43

I have created a ubuntu docker container on my mac

CONTAINER ID  IMAGE   COMMAND      CREATED         STATUS         PORTS                 NAMES
5d993a622d23  ubuntu  "/bin/bash"  42 minutes ago  Up 42 minutes  0.0.0.0:123->123/tcp  kickass_ptolemy

I set port as 123.

My container IP is 172.17.0.2

docker inspect 5d993a622d23 | grep IP
"LinkLocalIPv6Address": "",
            "LinkLocalIPv6PrefixLen": 0,
            "SecondaryIPAddresses": null,
            "SecondaryIPv6Addresses": null,
            "GlobalIPv6Address": "",
            "GlobalIPv6PrefixLen": 0,
            "IPAddress": "172.17.0.2",
            "IPPrefixLen": 16,
            "IPv6Gateway": "",
                    "IPAMConfig": null,
                    "IPAddress": "172.17.0.2",
                    "IPPrefixLen": 16,
                    "IPv6Gateway": "",
                    "GlobalIPv6Address": "",
                    "GlobalIPv6PrefixLen": 0,

On my Mac I try to ping my container,

Ping 172.17.0.2, I got Request timeout for icmp_seq 0....

What should I do? So my local machine can ping the container I installed. Did I missing some app installation on my container, which is a plain ubuntu system?

3
  • Docker for Mac or Docker Toolbox?
    – Matt
    Aug 29, 2016 at 23:48
  • You should mention what version of Ubuntu you are using and what version of Docker you are using. Also, have you checked out the Docker documentation on networking that applies to your Docker version? Aug 29, 2016 at 23:55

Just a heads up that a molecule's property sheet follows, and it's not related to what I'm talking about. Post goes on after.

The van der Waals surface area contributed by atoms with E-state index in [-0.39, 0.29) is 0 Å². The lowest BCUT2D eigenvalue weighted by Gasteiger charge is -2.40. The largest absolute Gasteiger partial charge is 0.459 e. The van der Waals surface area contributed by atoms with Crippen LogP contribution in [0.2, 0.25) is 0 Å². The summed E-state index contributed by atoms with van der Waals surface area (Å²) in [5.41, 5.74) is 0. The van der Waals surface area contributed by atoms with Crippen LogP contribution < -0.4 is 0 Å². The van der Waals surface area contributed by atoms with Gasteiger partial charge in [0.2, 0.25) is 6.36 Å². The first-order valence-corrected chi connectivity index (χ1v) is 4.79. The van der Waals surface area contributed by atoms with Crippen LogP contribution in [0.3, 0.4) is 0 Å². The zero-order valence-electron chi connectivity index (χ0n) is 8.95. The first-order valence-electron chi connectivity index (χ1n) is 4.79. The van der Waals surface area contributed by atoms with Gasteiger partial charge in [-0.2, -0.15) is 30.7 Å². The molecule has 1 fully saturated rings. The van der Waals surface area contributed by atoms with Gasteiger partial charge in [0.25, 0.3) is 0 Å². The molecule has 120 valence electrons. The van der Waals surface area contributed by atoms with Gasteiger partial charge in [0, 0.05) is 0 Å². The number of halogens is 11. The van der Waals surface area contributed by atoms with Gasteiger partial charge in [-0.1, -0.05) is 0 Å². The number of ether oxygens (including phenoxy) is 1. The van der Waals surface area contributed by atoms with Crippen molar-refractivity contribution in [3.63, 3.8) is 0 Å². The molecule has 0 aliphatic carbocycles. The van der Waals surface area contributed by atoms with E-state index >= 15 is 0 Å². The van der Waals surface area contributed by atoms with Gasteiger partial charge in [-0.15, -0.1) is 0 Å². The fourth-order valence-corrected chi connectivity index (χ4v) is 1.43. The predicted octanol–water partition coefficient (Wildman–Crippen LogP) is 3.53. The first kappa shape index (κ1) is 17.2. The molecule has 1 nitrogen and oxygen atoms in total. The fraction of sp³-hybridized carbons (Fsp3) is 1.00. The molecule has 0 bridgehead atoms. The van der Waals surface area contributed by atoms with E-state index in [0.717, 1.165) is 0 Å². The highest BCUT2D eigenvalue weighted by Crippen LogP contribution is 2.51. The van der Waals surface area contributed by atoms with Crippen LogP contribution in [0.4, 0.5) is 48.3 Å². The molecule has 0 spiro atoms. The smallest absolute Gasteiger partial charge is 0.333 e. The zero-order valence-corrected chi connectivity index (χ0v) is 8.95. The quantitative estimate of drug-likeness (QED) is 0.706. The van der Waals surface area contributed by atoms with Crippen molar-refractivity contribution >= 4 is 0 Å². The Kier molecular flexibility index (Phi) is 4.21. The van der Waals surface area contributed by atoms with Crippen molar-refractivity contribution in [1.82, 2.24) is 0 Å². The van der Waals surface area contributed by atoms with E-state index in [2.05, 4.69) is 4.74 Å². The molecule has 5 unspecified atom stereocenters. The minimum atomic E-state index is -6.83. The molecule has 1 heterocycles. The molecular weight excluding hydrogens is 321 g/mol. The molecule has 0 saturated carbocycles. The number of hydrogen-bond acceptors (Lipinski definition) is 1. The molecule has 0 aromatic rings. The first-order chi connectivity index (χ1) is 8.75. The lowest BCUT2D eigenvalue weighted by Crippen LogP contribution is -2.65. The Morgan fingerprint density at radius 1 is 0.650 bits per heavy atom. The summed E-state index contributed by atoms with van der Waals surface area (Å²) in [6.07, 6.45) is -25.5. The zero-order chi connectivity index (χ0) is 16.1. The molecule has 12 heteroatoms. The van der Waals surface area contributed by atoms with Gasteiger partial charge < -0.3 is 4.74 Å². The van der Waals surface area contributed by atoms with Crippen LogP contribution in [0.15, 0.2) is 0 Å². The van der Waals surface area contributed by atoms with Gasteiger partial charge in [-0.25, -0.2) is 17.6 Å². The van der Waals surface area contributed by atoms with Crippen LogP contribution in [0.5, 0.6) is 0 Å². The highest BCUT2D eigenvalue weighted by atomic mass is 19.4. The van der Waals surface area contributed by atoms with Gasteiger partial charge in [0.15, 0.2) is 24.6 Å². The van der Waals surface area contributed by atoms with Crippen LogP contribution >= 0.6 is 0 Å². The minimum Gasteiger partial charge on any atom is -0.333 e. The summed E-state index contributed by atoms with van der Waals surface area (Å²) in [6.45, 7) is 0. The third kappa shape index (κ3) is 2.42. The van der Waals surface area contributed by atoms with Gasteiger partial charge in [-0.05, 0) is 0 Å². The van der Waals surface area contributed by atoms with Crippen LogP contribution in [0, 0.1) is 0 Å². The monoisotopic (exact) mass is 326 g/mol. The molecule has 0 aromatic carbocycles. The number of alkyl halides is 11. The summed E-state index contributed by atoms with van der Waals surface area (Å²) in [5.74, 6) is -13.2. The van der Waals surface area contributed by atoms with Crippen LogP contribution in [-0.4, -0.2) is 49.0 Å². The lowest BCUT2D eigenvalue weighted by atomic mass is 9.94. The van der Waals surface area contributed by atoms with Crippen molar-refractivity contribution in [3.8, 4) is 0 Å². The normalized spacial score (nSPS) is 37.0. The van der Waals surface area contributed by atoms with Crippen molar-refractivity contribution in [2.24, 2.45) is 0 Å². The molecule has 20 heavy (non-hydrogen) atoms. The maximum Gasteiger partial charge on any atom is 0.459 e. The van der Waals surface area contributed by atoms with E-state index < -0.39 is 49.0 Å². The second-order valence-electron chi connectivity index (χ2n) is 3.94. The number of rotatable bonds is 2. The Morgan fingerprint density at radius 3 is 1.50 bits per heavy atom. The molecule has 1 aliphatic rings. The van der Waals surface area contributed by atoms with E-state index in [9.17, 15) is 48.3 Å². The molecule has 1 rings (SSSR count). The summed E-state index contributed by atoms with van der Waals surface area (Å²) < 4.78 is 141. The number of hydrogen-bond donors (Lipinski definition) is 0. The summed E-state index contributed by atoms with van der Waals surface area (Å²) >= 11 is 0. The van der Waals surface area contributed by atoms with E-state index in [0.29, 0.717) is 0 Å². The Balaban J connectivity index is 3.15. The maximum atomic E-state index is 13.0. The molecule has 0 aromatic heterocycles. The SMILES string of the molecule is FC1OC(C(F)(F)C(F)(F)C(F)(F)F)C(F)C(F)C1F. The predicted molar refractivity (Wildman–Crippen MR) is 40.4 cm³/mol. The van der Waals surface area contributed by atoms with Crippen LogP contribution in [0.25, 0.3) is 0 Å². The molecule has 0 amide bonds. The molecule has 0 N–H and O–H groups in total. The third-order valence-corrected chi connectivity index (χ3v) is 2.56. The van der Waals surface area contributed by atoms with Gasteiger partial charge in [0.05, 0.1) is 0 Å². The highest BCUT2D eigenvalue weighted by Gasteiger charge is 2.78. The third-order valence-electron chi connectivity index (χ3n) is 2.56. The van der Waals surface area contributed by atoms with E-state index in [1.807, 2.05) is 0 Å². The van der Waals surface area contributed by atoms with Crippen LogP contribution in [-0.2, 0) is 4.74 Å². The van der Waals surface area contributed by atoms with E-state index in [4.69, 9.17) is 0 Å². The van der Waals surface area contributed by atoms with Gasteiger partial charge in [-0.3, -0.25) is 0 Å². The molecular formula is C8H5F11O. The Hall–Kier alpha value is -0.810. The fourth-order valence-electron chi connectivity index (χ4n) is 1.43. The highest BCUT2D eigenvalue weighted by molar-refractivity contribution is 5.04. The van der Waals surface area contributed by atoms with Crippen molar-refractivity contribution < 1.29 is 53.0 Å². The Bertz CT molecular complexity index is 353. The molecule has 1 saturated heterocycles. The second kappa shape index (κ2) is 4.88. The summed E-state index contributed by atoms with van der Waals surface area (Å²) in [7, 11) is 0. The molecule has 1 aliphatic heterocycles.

• Docker for Mac, Docker 1.12.1, Ubuntu 11.10
    – Neil
    Aug 30, 2016 at 0:10

5 Answers 5

35

You can't ping or access a container interface directly with Docker for Mac.

The current best solution is to connect to your containers from another container. At present there is no way we can provide routing to these containers due to issues with OSX that Apple have not yet resolved. we are tracking this requirement, but we cannot do anything about it at present.

Docker Toolbox/VirtualBox

When running Docker Toolbox, Docker Machine via VirtualBox or any VirtualBox VM (like a Vagrant definition) you can setup a "Host-Only Network" and access the Docker VMs network via that.

If you are using the default boot2docker VM, don't change the existing interface as you will stop a whole lot of Docker utilities from working, add a new interface.

You will also need to setup routing from your Mac to the container networks via your VM's new IP address. In my case the Docker network range is 172.22.0.0/16 and the Host Only adapter IP on the VM is 192.168.99.100.

sudo route add 172.22.0.0/16 192.168.99.100

Adding a permanent route to osx is bit more complex

Then you can get to containers from your Mac